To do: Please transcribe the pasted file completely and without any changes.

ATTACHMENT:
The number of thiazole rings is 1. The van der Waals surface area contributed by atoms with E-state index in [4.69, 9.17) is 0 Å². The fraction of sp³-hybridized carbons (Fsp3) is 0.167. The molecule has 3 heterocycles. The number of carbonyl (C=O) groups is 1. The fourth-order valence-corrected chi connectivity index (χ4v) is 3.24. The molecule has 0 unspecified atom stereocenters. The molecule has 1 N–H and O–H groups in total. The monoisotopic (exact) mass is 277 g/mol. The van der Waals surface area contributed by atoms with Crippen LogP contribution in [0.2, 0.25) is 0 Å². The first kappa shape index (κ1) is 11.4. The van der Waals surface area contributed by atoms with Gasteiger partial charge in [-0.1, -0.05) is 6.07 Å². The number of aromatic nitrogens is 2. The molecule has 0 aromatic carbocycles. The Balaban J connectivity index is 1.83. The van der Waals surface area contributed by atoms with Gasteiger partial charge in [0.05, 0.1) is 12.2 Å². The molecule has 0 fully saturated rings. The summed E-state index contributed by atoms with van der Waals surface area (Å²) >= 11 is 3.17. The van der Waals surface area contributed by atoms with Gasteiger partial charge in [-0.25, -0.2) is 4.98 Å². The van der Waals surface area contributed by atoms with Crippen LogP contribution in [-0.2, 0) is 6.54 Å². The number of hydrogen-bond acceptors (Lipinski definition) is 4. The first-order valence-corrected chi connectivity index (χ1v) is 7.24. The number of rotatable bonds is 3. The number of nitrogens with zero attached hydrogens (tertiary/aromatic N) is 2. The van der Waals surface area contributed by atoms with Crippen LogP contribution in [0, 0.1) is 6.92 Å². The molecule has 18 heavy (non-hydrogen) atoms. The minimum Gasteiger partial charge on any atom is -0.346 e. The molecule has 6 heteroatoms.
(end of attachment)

The number of thiazole rings is 1. The van der Waals surface area contributed by atoms with E-state index in [4.69, 9.17) is 0 Å². The fraction of sp³-hybridized carbons (Fsp3) is 0.167. The molecule has 3 heterocycles. The number of carbonyl (C=O) groups is 1. The fourth-order valence-corrected chi connectivity index (χ4v) is 3.24. The molecule has 0 unspecified atom stereocenters. The molecule has 1 N–H and O–H groups in total. The monoisotopic (exact) mass is 277 g/mol. The van der Waals surface area contributed by atoms with Crippen LogP contribution in [0.2, 0.25) is 0 Å². The first kappa shape index (κ1) is 11.4. The van der Waals surface area contributed by atoms with Gasteiger partial charge in [-0.1, -0.05) is 6.07 Å². The number of aromatic nitrogens is 2. The molecule has 0 aromatic carbocycles. The Balaban J connectivity index is 1.83. The van der Waals surface area contributed by atoms with Gasteiger partial charge in [0.05, 0.1) is 12.2 Å². The molecule has 0 fully saturated rings. The summed E-state index contributed by atoms with van der Waals surface area (Å²) >= 11 is 3.17. The van der Waals surface area contributed by atoms with Gasteiger partial charge in [-0.25, -0.2) is 4.98 Å². The van der Waals surface area contributed by atoms with Crippen LogP contribution in [-0.2, 0) is 6.54 Å². The number of hydrogen-bond acceptors (Lipinski definition) is 4. The first-order valence-corrected chi connectivity index (χ1v) is 7.24. The number of rotatable bonds is 3. The number of nitrogens with zero attached hydrogens (tertiary/aromatic N) is 2. The van der Waals surface area contributed by atoms with Crippen LogP contribution in [0, 0.1) is 6.92 Å². The molecule has 18 heavy (non-hydrogen) atoms. The minimum Gasteiger partial charge on any atom is -0.346 e. The molecule has 6 heteroatoms.